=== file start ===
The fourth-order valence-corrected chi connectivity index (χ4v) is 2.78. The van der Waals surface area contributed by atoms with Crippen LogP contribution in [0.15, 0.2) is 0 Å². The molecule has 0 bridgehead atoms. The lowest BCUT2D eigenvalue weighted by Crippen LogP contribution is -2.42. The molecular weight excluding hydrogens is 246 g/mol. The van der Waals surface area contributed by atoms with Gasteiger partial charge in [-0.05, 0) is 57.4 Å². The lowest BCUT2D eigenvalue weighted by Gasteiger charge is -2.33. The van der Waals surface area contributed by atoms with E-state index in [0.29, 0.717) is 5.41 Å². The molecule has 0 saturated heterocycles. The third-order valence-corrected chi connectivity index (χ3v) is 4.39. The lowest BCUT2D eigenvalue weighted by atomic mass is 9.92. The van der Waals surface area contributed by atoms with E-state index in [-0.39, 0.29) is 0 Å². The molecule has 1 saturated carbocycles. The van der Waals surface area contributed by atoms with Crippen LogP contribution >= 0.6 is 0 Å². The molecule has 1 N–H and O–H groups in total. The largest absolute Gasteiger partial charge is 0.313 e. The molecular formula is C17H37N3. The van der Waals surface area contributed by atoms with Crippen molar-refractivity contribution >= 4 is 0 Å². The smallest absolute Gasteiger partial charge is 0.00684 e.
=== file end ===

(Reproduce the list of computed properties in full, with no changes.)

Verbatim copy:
The fourth-order valence-corrected chi connectivity index (χ4v) is 2.78. The van der Waals surface area contributed by atoms with Crippen LogP contribution in [0.15, 0.2) is 0 Å². The molecule has 0 bridgehead atoms. The lowest BCUT2D eigenvalue weighted by Crippen LogP contribution is -2.42. The molecular weight excluding hydrogens is 246 g/mol. The van der Waals surface area contributed by atoms with Gasteiger partial charge in [-0.05, 0) is 57.4 Å². The lowest BCUT2D eigenvalue weighted by Gasteiger charge is -2.33. The van der Waals surface area contributed by atoms with E-state index in [0.29, 0.717) is 5.41 Å². The molecule has 0 saturated heterocycles. The third-order valence-corrected chi connectivity index (χ3v) is 4.39. The lowest BCUT2D eigenvalue weighted by atomic mass is 9.92. The van der Waals surface area contributed by atoms with E-state index in [-0.39, 0.29) is 0 Å². The molecule has 1 saturated carbocycles. The van der Waals surface area contributed by atoms with Crippen LogP contribution >= 0.6 is 0 Å². The molecule has 1 N–H and O–H groups in total. The largest absolute Gasteiger partial charge is 0.313 e. The molecular formula is C17H37N3. The van der Waals surface area contributed by atoms with Crippen molar-refractivity contribution >= 4 is 0 Å². The smallest absolute Gasteiger partial charge is 0.00684 e.